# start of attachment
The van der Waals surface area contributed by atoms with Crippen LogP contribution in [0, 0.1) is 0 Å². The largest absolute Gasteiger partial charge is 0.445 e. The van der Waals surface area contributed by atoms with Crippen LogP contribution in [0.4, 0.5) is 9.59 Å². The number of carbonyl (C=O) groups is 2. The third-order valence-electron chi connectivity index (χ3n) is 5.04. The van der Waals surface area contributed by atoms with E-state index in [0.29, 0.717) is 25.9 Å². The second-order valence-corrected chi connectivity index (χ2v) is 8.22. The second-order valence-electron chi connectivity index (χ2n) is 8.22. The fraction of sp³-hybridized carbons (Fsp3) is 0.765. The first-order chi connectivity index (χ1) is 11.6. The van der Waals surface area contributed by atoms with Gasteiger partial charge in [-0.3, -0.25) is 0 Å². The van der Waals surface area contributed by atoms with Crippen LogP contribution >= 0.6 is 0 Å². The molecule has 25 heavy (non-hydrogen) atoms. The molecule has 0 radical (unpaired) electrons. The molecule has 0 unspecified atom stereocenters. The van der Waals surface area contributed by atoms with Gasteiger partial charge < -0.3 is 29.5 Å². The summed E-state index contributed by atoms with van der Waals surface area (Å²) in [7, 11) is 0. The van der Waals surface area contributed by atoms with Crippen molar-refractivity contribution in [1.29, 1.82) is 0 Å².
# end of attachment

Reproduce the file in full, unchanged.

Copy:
The van der Waals surface area contributed by atoms with Crippen LogP contribution in [0, 0.1) is 0 Å². The largest absolute Gasteiger partial charge is 0.445 e. The van der Waals surface area contributed by atoms with Crippen LogP contribution in [0.4, 0.5) is 9.59 Å². The number of carbonyl (C=O) groups is 2. The third-order valence-electron chi connectivity index (χ3n) is 5.04. The van der Waals surface area contributed by atoms with E-state index in [0.29, 0.717) is 25.9 Å². The second-order valence-corrected chi connectivity index (χ2v) is 8.22. The second-order valence-electron chi connectivity index (χ2n) is 8.22. The fraction of sp³-hybridized carbons (Fsp3) is 0.765. The first-order chi connectivity index (χ1) is 11.6. The van der Waals surface area contributed by atoms with Gasteiger partial charge in [-0.3, -0.25) is 0 Å². The van der Waals surface area contributed by atoms with Crippen LogP contribution >= 0.6 is 0 Å². The molecule has 25 heavy (non-hydrogen) atoms. The molecule has 0 radical (unpaired) electrons. The molecule has 0 unspecified atom stereocenters. The van der Waals surface area contributed by atoms with Gasteiger partial charge < -0.3 is 29.5 Å². The summed E-state index contributed by atoms with van der Waals surface area (Å²) in [7, 11) is 0. The van der Waals surface area contributed by atoms with Crippen molar-refractivity contribution in [1.29, 1.82) is 0 Å².